In 1992, the design of a new station began for an 80,000 sq ft building with two-floor levels that cost US $150 million. Construction began in 1999, adjacent to the Dome. The facility was officially dedicated on January 12, 2008, with a ceremony that included the decommissioning of the old Dome station.

The entirety of building materials to complete the build of the new South Pole Station were flown in from McMurdo Station by the LC-130 Hercules aircraft and the 139th Airlift Squadron Stratton Air National Guard Base, Scotia, New York. Each plane brought 26,000 pounds of cargo each flight with the total weight of the building material being 24,000,000 pounds.


The new station included a modular design, to accommodate rises in population, and an adjustable elevation to prevent it from being buried in snow.

Since roughly 8 inches (20 cm) of snow accumulates every year without ever thawing, the building’s designers included rounded corners and edges around the structure to help reduce snow drifts.

The building faces the wind with a sloping lower portion of the wall. The angled wall increases the wind speed as it flows under the buildings, and passes above the snow-pack, causing the snow to be scoured away. This prevents the building from being quickly buried. Wind tunnel tests show that scouring will continue to occur until the snow level reaches the second floor.

Because snow gradually settles over time under its own weight, the foundations of the building were designed to accommodate substantial differential settling over any one wing in any one line or any one column. If differential settling continues, the supporting structure will need to be jacked up and re-leveled.

The facility was designed with the primary support columns outboard of the exterior walls so that the entire building can be jacked up a full floor level. During this process, a new section of column will be added over the existing columns then the jacks pull the building up to the higher elevation.

During the summer the station population is typically around 150. Most personnel leave by the middle of February, leaving a few dozen (39 in 2021) “winter-overs”, mostly support staff plus a few scientists, who keep the station functional through the months of Antarctic night.

The winter personnel are isolated between mid-February and late October.

Wintering-over presents notorious dangers and stresses, as the station population is almost totally isolated. The station is completely self-sufficient during the winter and powered by three generators running on JP-8 jet fuel.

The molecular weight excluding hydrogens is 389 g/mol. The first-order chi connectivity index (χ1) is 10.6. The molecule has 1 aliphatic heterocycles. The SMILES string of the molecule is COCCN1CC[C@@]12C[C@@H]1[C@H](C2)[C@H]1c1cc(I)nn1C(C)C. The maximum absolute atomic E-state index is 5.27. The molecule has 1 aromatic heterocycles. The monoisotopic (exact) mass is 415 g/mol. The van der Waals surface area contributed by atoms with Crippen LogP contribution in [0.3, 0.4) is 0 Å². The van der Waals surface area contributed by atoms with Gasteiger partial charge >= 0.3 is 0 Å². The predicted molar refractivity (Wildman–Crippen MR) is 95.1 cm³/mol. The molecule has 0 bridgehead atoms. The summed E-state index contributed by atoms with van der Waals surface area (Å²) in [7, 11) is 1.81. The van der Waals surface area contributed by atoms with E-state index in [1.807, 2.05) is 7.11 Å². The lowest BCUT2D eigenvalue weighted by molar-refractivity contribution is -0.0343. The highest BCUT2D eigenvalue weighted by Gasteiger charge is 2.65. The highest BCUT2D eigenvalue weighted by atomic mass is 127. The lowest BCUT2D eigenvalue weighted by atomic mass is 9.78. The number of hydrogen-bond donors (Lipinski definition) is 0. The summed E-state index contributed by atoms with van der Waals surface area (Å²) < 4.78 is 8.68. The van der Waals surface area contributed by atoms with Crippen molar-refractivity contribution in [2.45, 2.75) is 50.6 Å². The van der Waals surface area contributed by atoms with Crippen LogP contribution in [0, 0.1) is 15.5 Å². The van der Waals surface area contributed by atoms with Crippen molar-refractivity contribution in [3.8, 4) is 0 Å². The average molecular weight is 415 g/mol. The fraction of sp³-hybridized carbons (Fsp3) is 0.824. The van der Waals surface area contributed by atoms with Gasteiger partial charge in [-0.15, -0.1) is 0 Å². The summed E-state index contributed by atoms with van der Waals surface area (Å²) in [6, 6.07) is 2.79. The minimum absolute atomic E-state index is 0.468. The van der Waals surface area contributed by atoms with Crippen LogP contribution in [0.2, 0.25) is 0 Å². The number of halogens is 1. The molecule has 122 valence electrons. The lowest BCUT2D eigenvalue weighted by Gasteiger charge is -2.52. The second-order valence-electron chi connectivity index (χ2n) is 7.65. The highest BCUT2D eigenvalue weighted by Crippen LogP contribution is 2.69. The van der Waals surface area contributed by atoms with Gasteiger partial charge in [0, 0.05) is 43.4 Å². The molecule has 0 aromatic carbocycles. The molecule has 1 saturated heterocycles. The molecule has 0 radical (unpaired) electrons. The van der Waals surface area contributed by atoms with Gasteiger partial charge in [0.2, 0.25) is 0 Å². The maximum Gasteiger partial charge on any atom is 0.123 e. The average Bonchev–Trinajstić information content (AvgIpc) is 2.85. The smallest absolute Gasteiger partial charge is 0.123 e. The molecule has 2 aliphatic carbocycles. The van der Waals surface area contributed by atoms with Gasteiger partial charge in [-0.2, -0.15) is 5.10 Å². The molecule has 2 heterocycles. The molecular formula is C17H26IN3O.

An annual tradition is a back-to-back-to-back viewing of The Thing from Another World (1951), The Thing (1982), and The Thing (2011) 
after the last flight has left for the winter.

Research at the station includes glaciology, seismology, geophysics, meteorology, upper atmosphere physics, astronomy, astrophysics, and biomedical studies. In recent years, most of the winter scientists have worked for the IceCube Neutrino Observatory or for low-frequency astronomy experiments such as the South Pole Telescope and BICEP2. The low temperature and low moisture content of the polar air, combined with the altitude of over 8,999 feet,

causes the air to be far more transparent on some frequencies than is typical elsewhere, and the months of darkness permit sensitive equipment to run constantly. There is a small greenhouse at the station. The variety of vegetables and herbs in the greenhouse, which ranges from fresh eggplant to jalapeños, are all produced hydroponically, using only water and nutrients and no soil. The greenhouse is the only source of fresh fruit and vegetables during the winter.

Station Statistics
  • The station stands at an elevation of 9,306 feet
  • The station, which is 850 nautical miles south of McMurdo Station, is drifting with the ice sheet at about 33 feet each year
  • The recorded temperature has varied between 7.52 °F and -117.04° F
  • The annual mean is -56.2° F
  • The monthly means vary from -18.4° F in December to -76° F in July
  • The average wind is 12.3 miles per hour
  • The peak gust recorded was 55 miles per hour in August 1989

  1. United States Naval Construction Battalions, better known as the Navy Seabees, form the U.S. Naval Construction Force (NCF). The Seabee nickname is a heterograph of the initial letters “CB” from the words “Construction Battalion”. Depending upon context, “Seabee” can refer to all enlisted personnel in the USN’s occupational field 7 (OF-7), all personnel in the Naval Construction Force (NCF), or Construction Battalion. Seabees serve both in and outside the NCF. During World War II they were plank-holders of both the Naval Combat Demolition Units and the Underwater Demolition Teams (UDTs). The men in the NCF considered these units to be “Seabee”. In addition, Seabees served as elements of Cubs, Lions, Acorns, and the United States Marine Corps. They also provided the manpower for the top-secret CWS Flame Tank Group. Today the Seabees have many special task assignments starting with Camp David and the Naval Support Unit at the Department of State. Seabees serve under both Commanders of the Naval Surface Forces Atlantic/Pacific fleets as well as on many base Public Works and USN diving commands.

Further Reading


National Science Foundation

Author: Doyle

I was born in Atlanta, moved to Alpharetta at 4, lived there for 53 years and moved to Decatur in 2016. I've worked at such places as Richway, North Fulton Medical Center, Management Science America (Computer Tech/Project Manager) and Stacy's Compounding Pharmacy (Pharmacy Tech).

Leave a Reply

%d bloggers like this: